Divine Savior seeks land division to facilitate sale, but officials say they intend to keep church, cemetery
Divine Savior Parish — a merger of Holy Rosary in Fredonia and St. Mary’s in Lake Church — wants to divide the 10 acres it owns in Lake Church into four parcels to allow the sale of the former parish rectory and perhaps other buildings.
Don Hamm, president of the parish council, told the Town of Belgium Plan Commission on May 15 that Joe Koeppen, who rents the rectory, would like to buy it within the next two years.
The parish wants to divide the property into separate lots for the rectory, parish center, church with north parking lot, and the school with the remainder of the land, Hamn said.
The parish center will have frontage on Lake Church Road, as does the rectory and church. The school is on Highway D.
Separate holding tanks were installed for each building this year, but the buildings share a common well, said Richard Uselding, a parish council member.
There are no plans to sell the church, he said, noting “it is a part of the culture of the community.”
The cemetery, which is included in the 10 acres, cannot be sold and should have enough grave sites for the next 50 years, Hamm said.
“What we’re mainly looking at is getting the parish center and rectory split off,” he said.
The Plan Commission recommended parish officials appear before the town’s Zoning Board of Appeals to find out if variances will be granted to allow them to proceed with their plan.
Eventually, a certified survey will be needed, but Zoning Administrator Charles Parks said the parish should find out what will be allowed before it spends the money.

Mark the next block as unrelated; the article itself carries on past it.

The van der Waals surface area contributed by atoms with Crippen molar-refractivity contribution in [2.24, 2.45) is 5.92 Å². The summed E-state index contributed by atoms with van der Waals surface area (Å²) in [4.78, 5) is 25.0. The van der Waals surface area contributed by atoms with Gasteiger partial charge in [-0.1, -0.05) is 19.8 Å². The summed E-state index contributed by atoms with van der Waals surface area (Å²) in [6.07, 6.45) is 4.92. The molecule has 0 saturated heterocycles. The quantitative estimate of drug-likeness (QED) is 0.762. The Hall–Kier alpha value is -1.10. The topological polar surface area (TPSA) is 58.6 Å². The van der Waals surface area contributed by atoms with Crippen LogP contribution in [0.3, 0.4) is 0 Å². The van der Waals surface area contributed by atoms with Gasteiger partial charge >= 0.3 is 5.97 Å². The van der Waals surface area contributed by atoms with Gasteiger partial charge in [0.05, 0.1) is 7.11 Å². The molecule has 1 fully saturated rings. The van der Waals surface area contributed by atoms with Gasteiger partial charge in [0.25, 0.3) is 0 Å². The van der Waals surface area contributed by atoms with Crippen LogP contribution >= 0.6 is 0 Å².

“The intent would be to retain the historical nature of the area, and they will need variances for all of this,” Parks said. “I think the special nature of the property warrants that. I doubt if there is one setback that meets our zoning.”
Town Chairman Tom Winker said the Plan Commission should let the Appeals Board do its job first.
“This is a once in a lifetime deal because this is a unique property,” Winker said. “This will come back to us.”
The property, which is currently zoned parkland, must be rezoned if the uses are changed. However, the use of the property should be determined before any parcels are rezoned, advised Rick Kania of the Southeastern Regional Planning Commission who is working with the town to update its zoning code.
The church and school should be zoned for institutional use, he said, but the town does not have that zoning yet.
The parish has offered to sell the handicapped-accessible parish center, a former convent for nuns who taught in the school that is currently used for meetings and religious education classes, to the town for a Town Hall.
A Town Hall Committee, headed by Supr. Jim Blick, is exploring that along with other options, including renting the current Belgium Village Hall when it is vacated next year.
“If the town doesn’t use it (parish center) as a hall, we would probably sell it for a single-family home,” Hamm said.
Village officials last week approved a lease agreement for 5-1/2 years that calls for the town to pay a rent equal to its share of building expenses as determined annually when village and town officials approve the Belgium Fire Department budget. The agreement can be extended in five-year increments up to three times, according to the lease agreement.
The fire department currently uses 78% of the building and village offices are in 22%, which is how expenses are divided up in the current budget. The town currently pays 60% of the fire department’s budget and the village pays 40%.
If the town doesn’t rent the space, Village Trustee Jason Acevedo said, another tenant will be sought.
The village is building a new Village Hall in the New Luxembourg village square. Developers Mike and John Ansay have donated the lot and $600,000 to build the hall.